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In Re: Ramlal Murlidhar - Court Judgment

LegalCrystal Citation
Subject Direct Taxation
CourtKolkata
Decided On
Reported inAIR1931Cal682
AppellantIn Re: Ramlal Murlidhar
Cases ReferredBulchand Keshavdas v. Commissioner of Income
Excerpt:
- .....in copartnership as i have stated. the instrument then went on to express an agreement that the partnership business should continue and that the profits of the business should belong to the partners in certain shares - the lady, mt. rajo being declared to have one equal twentieth part or share therein. by another clause, it was provided that, if there was any loss, the loss was to be paid and borne by the partners rateably and in proportion to their respective shares in the profits of the business. the instrument was executed by the three partners mentioned above and not by the fourth-mt. rajo. thereupon it was tendered to the income-tax officer as an instrument such as is contemplated by clause 14, section 2 of the act, and, although all the parties to the instrument had executed.....
Judgment:

Rankin, C.J.

1. In this case it appears that three persons together with a fourth, the mother of one of them, were carrying on a business in copartnership as dealers in piecegoods and commission agents under the name and style of Ramlal Murlidhar. By a memorandum of agreement dated 30th day of April 1928, and made between the three persons to whom I have referred and between them only, it was nevertheless recited that the parties to the agreement together with one Mt. Rajo, the mother of Ramlal, were carrying on business in copartnership as I have stated. The instrument then went on to express an agreement that the partnership business should continue and that the profits of the business should belong to the partners in certain shares - the lady, Mt. Rajo being declared to have one equal twentieth part or share therein. By another clause, it was provided that, if there was any loss, the loss was to be paid and borne by the partners rateably and in proportion to their respective shares in the profits of the business. The instrument was executed by the three partners mentioned above and not by the fourth-Mt. Rajo. Thereupon it was tendered to the Income-tax Officer as an instrument such as is contemplated by Clause 14, Section 2 of the Act, and, although all the parties to the instrument had executed it, the Income-tax authorities refused to accept it for reasons which are given by the Commissioner of Income-tax as follows:

A partnership to be valid does not require its terms to be embodied in an instrument. Moreover a defective-instrument may be supplemented by other evidence, such as conduct of. the partners, to establish and define those terms. But the Income-tax Act and the rules framed thereunder make provision for the registration of those firms only that are constituted under instruments of partnership and of no other: firms. It is implied, in my opinion, that a complete instrument only was intended to be valid for registration, that is to say, an instrument which does not require supplementation by other evidence, but contains in itself the complete agreement constituting the partnership and by itself solely operates to create the partnership. I do not mean to say that an instrument of partnership must consist of one document only.

But an instrument must consist of a document or documents, and no such acceptance in writing by the fourth partner being forthcoming, the so called instrument of partnership remains an incomplete instrument.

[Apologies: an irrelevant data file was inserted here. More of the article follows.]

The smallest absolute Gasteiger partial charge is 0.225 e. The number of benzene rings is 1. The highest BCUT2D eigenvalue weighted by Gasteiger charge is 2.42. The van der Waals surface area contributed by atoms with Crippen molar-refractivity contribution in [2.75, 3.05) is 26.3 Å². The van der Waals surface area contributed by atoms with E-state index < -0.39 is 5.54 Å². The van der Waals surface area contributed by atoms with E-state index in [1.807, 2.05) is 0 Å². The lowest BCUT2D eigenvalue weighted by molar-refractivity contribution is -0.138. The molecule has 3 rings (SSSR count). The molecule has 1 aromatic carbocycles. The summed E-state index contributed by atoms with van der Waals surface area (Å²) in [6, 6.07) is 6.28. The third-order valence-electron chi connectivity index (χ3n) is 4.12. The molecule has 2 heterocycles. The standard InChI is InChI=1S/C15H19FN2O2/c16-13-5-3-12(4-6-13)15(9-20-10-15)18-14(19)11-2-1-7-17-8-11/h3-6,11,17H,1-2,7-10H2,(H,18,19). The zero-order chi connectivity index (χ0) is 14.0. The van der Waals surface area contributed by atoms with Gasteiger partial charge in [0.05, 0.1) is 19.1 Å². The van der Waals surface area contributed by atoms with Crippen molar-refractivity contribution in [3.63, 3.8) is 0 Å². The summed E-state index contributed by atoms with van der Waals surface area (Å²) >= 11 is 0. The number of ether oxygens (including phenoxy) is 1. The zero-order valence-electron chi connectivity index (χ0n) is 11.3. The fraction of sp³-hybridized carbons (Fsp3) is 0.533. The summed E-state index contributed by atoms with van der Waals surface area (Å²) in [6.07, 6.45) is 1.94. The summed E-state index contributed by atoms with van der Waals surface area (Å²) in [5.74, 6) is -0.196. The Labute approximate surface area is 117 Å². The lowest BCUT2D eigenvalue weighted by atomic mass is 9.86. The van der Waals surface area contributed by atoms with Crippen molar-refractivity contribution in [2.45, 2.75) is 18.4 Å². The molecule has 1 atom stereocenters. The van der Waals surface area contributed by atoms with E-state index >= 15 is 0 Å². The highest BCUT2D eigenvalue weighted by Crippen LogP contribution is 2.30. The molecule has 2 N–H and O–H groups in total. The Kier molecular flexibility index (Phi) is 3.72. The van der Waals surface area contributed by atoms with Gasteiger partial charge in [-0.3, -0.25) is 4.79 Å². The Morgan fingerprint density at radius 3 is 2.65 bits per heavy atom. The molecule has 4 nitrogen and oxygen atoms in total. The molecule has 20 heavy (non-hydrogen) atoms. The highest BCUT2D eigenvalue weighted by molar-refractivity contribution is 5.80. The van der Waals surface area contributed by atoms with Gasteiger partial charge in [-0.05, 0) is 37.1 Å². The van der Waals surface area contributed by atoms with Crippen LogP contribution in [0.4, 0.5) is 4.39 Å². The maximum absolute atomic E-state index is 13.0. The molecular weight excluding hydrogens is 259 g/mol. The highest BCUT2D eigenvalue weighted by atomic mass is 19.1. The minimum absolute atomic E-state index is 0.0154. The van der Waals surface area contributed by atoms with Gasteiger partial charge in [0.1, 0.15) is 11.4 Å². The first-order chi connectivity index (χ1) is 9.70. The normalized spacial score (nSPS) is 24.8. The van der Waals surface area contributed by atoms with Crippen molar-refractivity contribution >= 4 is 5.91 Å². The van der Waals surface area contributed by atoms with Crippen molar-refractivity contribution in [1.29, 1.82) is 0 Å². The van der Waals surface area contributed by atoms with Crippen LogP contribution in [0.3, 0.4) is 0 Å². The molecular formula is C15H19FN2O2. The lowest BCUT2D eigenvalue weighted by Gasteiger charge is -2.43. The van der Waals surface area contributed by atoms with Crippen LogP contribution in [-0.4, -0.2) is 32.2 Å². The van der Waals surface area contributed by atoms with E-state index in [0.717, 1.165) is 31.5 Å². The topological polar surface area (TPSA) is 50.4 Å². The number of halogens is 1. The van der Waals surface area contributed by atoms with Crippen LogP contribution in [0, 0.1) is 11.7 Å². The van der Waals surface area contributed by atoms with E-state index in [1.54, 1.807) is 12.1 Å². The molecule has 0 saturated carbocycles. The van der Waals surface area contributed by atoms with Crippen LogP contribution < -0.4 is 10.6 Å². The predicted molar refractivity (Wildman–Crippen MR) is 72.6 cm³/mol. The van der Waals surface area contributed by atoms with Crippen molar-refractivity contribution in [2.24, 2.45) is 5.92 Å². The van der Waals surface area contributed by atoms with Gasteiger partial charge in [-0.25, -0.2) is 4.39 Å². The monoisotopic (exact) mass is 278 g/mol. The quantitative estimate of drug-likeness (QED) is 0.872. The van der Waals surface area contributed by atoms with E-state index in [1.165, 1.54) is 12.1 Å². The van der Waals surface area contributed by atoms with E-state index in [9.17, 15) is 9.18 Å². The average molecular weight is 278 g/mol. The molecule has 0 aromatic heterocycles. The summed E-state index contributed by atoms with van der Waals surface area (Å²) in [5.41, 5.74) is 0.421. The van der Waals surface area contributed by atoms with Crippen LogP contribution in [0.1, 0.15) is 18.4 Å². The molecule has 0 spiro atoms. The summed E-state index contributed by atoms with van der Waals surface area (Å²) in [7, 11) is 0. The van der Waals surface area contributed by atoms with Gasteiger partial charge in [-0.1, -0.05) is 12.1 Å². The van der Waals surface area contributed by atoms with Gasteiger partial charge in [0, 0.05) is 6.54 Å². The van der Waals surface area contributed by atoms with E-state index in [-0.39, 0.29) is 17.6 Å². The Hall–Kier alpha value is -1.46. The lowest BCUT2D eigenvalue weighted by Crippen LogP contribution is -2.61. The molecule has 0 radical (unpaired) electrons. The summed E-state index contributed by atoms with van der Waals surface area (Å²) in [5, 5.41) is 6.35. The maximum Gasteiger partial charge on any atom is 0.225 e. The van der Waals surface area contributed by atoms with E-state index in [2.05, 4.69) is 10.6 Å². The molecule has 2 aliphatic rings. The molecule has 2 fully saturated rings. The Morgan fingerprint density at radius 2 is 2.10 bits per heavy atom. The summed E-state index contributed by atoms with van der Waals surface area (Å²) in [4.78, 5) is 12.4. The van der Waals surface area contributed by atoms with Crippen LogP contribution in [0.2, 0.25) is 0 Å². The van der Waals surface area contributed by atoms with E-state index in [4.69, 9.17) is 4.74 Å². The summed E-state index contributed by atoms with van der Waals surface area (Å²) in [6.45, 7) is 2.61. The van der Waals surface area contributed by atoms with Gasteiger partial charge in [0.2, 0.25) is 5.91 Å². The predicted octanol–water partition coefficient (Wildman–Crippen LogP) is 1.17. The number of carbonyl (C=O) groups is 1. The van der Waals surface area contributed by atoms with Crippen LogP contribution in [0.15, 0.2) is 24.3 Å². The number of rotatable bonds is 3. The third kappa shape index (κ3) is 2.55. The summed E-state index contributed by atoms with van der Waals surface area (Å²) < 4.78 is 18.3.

2. In my opinion it is not correct to hold, on the instrument before us, that for the reasons given, it is to be rejected under Clause 14, Section 2. No doubt whether we look to the Act or to the rules made thereunder, there must be a firm constituted under the instrument; but when we come to ask ourselves what is sufficient to satisfy the requirement of the firm being constituted under the instrument, I am not prepared to say with the Com-missioner that it is implied that a complete instrument only is intended to be valid for registration, that is to say, an instrument which does not require supplementing by other evidence but contains in itself the complete agreement constituting the partnership and by itself solely operates to create the partnership. It appears to me to be not impossible that a firm should be constituted under an agreement, although the agreement has not been executed by all the partners. No doubt it would be very reasonable to have this requirement and I need express no opinion as to whether it is open under the rule-making power given by the Act that such requirement should be insisted upon. I am unable to say that either the Act or the rules go so far as the Commissioner of Income-tax has in this case considered. I say nothing by way of objection to the proposition that the Income-tax Officer may have the right to satisfy himself that the transaction evidenced by the instrument is a real thing. But in my opinion if the Commissioner of Income-tax comes to the conclusion that before her death Mt. Rajo had assented to this instrument and that when it was put forward for registration it was put forward by her along with the other partners to be registered, it is such a document as may be admitted to registration under the Income-tax Act.

3. We have been referred to a decision of the Court of the Judicial Commissioner of Sind: Bulchand Keshavdas v. Commissioner of Income-tax A.I.R. 1930 Sind 301, 303, Col. 2. Mr. Roy has adopted the observations of Rupchand, A. J. C. In that case as part of his argument. It appears to me that the reasoning of the learned Additional Judicial Commissioner supports the view which I have expressed.

4. The assessees should have their costs of this reference.

C.C. Ghose, J.

5. I agree.

Buckland, J.

6. I agree.


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